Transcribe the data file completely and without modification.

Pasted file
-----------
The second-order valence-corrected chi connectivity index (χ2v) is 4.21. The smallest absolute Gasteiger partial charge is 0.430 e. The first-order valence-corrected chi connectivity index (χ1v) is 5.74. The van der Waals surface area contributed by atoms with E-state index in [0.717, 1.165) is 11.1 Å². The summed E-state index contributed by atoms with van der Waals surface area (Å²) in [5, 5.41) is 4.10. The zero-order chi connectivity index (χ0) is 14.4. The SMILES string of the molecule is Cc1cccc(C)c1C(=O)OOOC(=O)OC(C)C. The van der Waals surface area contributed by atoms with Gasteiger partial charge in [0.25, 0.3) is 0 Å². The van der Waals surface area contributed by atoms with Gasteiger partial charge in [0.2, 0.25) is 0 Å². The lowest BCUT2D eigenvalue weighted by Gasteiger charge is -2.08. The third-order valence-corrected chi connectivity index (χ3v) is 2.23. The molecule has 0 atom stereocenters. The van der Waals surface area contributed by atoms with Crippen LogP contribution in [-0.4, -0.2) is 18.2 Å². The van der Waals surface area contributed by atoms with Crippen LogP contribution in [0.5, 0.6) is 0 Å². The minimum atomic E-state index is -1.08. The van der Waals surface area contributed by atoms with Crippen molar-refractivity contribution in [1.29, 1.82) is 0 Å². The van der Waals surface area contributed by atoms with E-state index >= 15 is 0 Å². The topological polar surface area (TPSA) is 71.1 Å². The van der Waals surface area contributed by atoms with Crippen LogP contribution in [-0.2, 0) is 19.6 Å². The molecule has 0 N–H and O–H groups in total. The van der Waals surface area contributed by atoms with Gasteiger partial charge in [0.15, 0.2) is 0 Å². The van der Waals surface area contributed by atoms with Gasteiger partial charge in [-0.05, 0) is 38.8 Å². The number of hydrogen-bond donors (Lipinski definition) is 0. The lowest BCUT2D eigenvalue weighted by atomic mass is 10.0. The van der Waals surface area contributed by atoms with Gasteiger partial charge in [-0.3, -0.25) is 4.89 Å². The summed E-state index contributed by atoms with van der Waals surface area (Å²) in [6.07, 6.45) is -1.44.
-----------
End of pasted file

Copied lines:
The second-order valence-corrected chi connectivity index (χ2v) is 4.21. The smallest absolute Gasteiger partial charge is 0.430 e. The first-order valence-corrected chi connectivity index (χ1v) is 5.74. The van der Waals surface area contributed by atoms with E-state index in [0.717, 1.165) is 11.1 Å². The summed E-state index contributed by atoms with van der Waals surface area (Å²) in [5, 5.41) is 4.10. The zero-order chi connectivity index (χ0) is 14.4. The SMILES string of the molecule is Cc1cccc(C)c1C(=O)OOOC(=O)OC(C)C. The van der Waals surface area contributed by atoms with Gasteiger partial charge in [0.25, 0.3) is 0 Å². The van der Waals surface area contributed by atoms with Gasteiger partial charge in [0.2, 0.25) is 0 Å². The lowest BCUT2D eigenvalue weighted by Gasteiger charge is -2.08. The third-order valence-corrected chi connectivity index (χ3v) is 2.23. The molecule has 0 atom stereocenters. The van der Waals surface area contributed by atoms with Crippen LogP contribution in [-0.4, -0.2) is 18.2 Å². The van der Waals surface area contributed by atoms with Crippen LogP contribution in [0.5, 0.6) is 0 Å². The minimum atomic E-state index is -1.08. The van der Waals surface area contributed by atoms with Crippen molar-refractivity contribution in [1.29, 1.82) is 0 Å². The van der Waals surface area contributed by atoms with E-state index >= 15 is 0 Å². The topological polar surface area (TPSA) is 71.1 Å². The van der Waals surface area contributed by atoms with Crippen LogP contribution in [-0.2, 0) is 19.6 Å². The molecule has 0 N–H and O–H groups in total. The van der Waals surface area contributed by atoms with Gasteiger partial charge in [0.15, 0.2) is 0 Å². The van der Waals surface area contributed by atoms with Gasteiger partial charge in [-0.05, 0) is 38.8 Å². The number of hydrogen-bond donors (Lipinski definition) is 0. The lowest BCUT2D eigenvalue weighted by atomic mass is 10.0. The van der Waals surface area contributed by atoms with Gasteiger partial charge in [-0.3, -0.25) is 4.89 Å². The summed E-state index contributed by atoms with van der Waals surface area (Å²) in [6.07, 6.45) is -1.44.